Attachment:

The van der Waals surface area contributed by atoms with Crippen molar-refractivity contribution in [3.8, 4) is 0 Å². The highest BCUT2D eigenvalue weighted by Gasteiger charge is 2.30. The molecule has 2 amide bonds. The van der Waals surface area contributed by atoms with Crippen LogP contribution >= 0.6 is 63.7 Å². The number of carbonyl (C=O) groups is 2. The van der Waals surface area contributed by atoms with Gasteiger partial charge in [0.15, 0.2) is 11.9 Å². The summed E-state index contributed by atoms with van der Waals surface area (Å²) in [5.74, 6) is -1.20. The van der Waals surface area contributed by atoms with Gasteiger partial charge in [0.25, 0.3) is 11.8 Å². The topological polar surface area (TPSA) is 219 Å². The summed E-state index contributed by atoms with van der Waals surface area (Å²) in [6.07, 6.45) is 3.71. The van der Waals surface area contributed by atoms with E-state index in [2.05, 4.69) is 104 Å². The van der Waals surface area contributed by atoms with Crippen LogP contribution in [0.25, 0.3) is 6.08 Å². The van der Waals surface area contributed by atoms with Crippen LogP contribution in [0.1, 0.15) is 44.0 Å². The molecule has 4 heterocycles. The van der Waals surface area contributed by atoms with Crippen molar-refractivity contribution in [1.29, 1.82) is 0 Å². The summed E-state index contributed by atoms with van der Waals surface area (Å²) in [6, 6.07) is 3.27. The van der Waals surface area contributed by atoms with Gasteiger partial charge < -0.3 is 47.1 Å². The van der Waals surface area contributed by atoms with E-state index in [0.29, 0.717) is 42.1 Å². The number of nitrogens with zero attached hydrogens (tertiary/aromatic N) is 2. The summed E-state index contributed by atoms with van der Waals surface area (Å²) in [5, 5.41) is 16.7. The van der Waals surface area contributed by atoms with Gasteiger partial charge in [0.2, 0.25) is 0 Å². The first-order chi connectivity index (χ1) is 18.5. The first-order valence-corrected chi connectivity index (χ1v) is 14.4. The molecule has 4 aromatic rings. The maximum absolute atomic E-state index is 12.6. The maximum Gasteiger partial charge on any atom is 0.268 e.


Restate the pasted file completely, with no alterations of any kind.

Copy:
The van der Waals surface area contributed by atoms with Crippen molar-refractivity contribution in [3.8, 4) is 0 Å². The highest BCUT2D eigenvalue weighted by Gasteiger charge is 2.30. The molecule has 2 amide bonds. The van der Waals surface area contributed by atoms with Crippen LogP contribution >= 0.6 is 63.7 Å². The number of carbonyl (C=O) groups is 2. The van der Waals surface area contributed by atoms with Gasteiger partial charge in [0.15, 0.2) is 11.9 Å². The summed E-state index contributed by atoms with van der Waals surface area (Å²) in [5.74, 6) is -1.20. The van der Waals surface area contributed by atoms with Gasteiger partial charge in [0.25, 0.3) is 11.8 Å². The topological polar surface area (TPSA) is 219 Å². The summed E-state index contributed by atoms with van der Waals surface area (Å²) in [6.07, 6.45) is 3.71. The van der Waals surface area contributed by atoms with E-state index in [2.05, 4.69) is 104 Å². The van der Waals surface area contributed by atoms with Crippen LogP contribution in [0.25, 0.3) is 6.08 Å². The van der Waals surface area contributed by atoms with Crippen LogP contribution in [0.1, 0.15) is 44.0 Å². The molecule has 4 heterocycles. The van der Waals surface area contributed by atoms with Crippen molar-refractivity contribution in [1.29, 1.82) is 0 Å². The summed E-state index contributed by atoms with van der Waals surface area (Å²) in [6, 6.07) is 3.27. The van der Waals surface area contributed by atoms with Gasteiger partial charge < -0.3 is 47.1 Å². The van der Waals surface area contributed by atoms with E-state index in [0.29, 0.717) is 42.1 Å². The number of nitrogens with zero attached hydrogens (tertiary/aromatic N) is 2. The summed E-state index contributed by atoms with van der Waals surface area (Å²) in [5, 5.41) is 16.7. The van der Waals surface area contributed by atoms with Gasteiger partial charge in [0.2, 0.25) is 0 Å². The first-order chi connectivity index (χ1) is 18.5. The first-order valence-corrected chi connectivity index (χ1v) is 14.4. The molecule has 4 aromatic rings. The maximum absolute atomic E-state index is 12.6. The maximum Gasteiger partial charge on any atom is 0.268 e.